I want to share a short except from the book of one of the most brazen actions the bootleggers took–aside from seizing company lands in the first place, that is. No word better describes their actions through the 1930s than audacity, defined by Miriam Webster to mean A. Intrepid boldness, or B. bold or arrogant disregard of normal restraints.
Just as talks petered out, the Stevens Coal Company (a Reading lessee) happened to move a large steam shovel to the massive Shamokin Edgewood tract. Until this point, bootleg miners throughout the region focused on mining small, steep coal veins that were unprofitable for companies to mine. Edgewood was the exception. Agor’s News-Dispatch described the tract: “Estimates of the number of men employed in the mine holes on the Edgewood tract vary. All the miners interviewed agreed that the number is at least one thousand. Some of the men think that at least fifteen hundred are at work.”[i] Those numbers are unlikely, but it was certainly over five hundred. One miner told the paper, “No market for Shamokin coal! Hells bells, we can’t mine enough. There’s more coal going out of these holes than could be taken from a good-sized mine, yet the truckers are yelling for more.”[ii]
The description of the tract is incredible. “Shaft towers rear above the trees in an endless row. Most of them are built from untrimmed timber, pieced together and braced in a more or less primitive fashion. They shake as the improvised ‘buckets’ come to the surface, but they stand for all that.” The men built improvised fans—some from wooden planks on a car engine—and linked the mines underground for ventilation. “Vent pipes from the fans to underground present a variety of rain spouting, stove pipe, rubber hose, and old automobile tire tubes.” The miners had committees that settled disputes and collectively hired a night watchman; they even had their own mine inspector! Each coal hole was checked weekly.[iii]
Stevens announced it would strip the tract and destroy the bootleg mines. The company said that once stripping was done, it would open an underground mine on the property and reemploy hundreds. The bootleggers believed that to be far-fetched. Stevens tried to bring in the power shovel the next morning, but bootleggers poured out of the mountain and surrounded the shovel before it entered the woods, forcing the company to move it back into town. Both sides regrouped. The shovel returned to the tree line along with Stevens’s superintendent George Jones and a state trooper, but the bootleggers had built a blockade of fallen trees, rocks, and rubble. Again, the shovel retreated, but this time the miners followed.[iv]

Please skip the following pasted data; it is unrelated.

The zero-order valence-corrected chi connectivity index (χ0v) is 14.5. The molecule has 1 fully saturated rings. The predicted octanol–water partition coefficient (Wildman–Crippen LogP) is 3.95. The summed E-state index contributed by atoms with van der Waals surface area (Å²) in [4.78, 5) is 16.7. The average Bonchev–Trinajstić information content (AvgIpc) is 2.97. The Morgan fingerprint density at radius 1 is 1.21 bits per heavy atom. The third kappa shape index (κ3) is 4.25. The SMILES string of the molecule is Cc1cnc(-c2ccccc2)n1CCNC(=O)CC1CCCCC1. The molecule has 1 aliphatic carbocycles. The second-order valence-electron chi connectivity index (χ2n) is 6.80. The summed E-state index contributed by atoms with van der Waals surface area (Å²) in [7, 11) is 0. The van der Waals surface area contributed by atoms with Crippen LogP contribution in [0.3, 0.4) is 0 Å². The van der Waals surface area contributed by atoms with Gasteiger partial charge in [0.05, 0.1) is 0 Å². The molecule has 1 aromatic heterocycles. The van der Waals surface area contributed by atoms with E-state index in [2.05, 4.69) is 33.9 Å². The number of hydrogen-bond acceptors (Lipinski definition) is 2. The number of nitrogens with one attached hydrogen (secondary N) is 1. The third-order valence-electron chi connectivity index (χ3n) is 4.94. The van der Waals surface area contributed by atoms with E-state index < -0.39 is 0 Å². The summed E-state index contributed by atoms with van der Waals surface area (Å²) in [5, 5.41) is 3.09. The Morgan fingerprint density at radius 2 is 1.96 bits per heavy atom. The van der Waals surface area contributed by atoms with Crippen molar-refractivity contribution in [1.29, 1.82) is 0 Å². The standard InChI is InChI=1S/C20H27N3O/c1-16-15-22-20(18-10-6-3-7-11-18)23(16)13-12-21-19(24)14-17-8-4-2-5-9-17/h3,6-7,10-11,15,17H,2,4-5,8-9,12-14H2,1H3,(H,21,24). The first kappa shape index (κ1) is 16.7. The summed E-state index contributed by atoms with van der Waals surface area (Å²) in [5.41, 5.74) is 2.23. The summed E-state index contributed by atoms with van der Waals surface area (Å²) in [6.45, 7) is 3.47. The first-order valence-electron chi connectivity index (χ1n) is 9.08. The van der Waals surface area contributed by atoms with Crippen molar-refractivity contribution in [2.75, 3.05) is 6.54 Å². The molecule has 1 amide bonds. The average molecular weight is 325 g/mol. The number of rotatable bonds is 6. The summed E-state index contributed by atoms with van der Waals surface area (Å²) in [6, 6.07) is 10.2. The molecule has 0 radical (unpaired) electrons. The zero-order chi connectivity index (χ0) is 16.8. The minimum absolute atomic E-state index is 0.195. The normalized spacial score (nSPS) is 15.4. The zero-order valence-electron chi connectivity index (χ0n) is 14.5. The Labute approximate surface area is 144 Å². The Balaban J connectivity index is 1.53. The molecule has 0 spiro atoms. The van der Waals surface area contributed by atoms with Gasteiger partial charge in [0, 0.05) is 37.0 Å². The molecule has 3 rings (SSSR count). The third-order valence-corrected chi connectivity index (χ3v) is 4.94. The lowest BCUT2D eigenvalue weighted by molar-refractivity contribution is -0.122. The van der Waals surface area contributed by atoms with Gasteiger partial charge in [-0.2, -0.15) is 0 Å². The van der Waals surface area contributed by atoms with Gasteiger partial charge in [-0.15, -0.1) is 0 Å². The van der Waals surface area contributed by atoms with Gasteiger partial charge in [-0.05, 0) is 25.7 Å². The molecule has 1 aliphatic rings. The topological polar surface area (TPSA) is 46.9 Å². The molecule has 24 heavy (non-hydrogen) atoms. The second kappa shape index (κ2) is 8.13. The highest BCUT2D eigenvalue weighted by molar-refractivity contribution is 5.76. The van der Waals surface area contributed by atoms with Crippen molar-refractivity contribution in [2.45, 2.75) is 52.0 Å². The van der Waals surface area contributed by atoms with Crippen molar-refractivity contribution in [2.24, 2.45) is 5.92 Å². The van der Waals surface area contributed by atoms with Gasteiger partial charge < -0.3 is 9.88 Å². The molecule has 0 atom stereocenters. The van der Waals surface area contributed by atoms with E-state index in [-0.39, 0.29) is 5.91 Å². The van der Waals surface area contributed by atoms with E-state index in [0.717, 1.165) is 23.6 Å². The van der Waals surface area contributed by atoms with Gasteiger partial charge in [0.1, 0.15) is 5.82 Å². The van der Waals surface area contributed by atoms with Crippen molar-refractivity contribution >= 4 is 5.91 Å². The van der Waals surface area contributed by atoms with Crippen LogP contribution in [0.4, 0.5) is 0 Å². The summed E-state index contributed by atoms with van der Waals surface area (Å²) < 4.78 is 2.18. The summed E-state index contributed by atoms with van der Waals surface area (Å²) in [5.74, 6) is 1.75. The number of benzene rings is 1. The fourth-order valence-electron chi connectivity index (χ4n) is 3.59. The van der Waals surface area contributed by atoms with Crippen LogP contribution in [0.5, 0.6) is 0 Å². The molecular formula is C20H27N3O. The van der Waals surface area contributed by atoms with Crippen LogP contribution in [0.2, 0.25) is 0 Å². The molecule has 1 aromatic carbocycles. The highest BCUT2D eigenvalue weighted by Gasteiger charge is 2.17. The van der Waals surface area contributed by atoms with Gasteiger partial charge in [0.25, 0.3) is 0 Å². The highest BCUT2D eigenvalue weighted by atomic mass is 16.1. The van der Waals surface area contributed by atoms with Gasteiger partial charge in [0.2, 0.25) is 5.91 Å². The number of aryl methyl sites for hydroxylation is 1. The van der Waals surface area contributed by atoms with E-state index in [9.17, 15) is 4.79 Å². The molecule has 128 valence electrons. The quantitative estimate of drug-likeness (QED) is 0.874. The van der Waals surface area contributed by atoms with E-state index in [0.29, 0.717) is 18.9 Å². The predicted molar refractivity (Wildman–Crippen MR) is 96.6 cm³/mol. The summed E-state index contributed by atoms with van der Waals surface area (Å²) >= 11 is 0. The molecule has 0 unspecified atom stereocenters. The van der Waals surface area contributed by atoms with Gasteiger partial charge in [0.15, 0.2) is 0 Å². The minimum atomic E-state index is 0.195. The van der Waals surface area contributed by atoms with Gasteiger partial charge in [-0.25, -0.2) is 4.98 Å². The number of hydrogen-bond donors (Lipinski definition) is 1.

According to the shovel operator, one bootlegger asked him, “Do you stand to lose anything if something happens to that shovel?” He did; he was a subcontractor who owned the shovel. Then they asked, “Is it insured?” The operator said it was. “All right then. Get your men out of the way. We’re going to blow that shovel to hell.”[v]
Hundreds of angry miners crowded around the machine, several attacking it with hammers and axes. Finally, fifteen sticks of dynamite were placed under the motor, and a firing wire and exploders attached. A few minutes later there was a terrific blast and the shovel was reduced to a tangled mass of wreckage.[vi]
And then . . . nothing. Reportedly two thousand people were at the scene when the dynamite went off that December afternoon. The mangled corpse of the shovel sat as a monument in Edgewood for some time, the few functional parts salvaged by its owners.[vii] Stevens Coal Company had little response. This must have driven them mad, but they recognized that there were thousands of men out there with dynamite, and Stevens had much more to lose than a subcontracted steam shovel.
The winter of 1934 started out quite warm, and what would have been a series of blizzards was instead a terrible downpour of rain. The next few weeks left the Edgewood coal holes flooded, halting all work. Six bootleg miners made their way to Superintendent Jones’s office at Stevens Coal. Would he mind, they asked, loaning them a water pump to clear their mines?[viii]
[v] “Barricade Coal Tract,” Pottsville Republican, December 4, 1934.
[vi] “Road Leading to Mine Area Is Barricaded.”
[viii] “Workers’ Representatives Are Placed in Both State and National Capitals,” Philadelphia Record, December 1, 1935.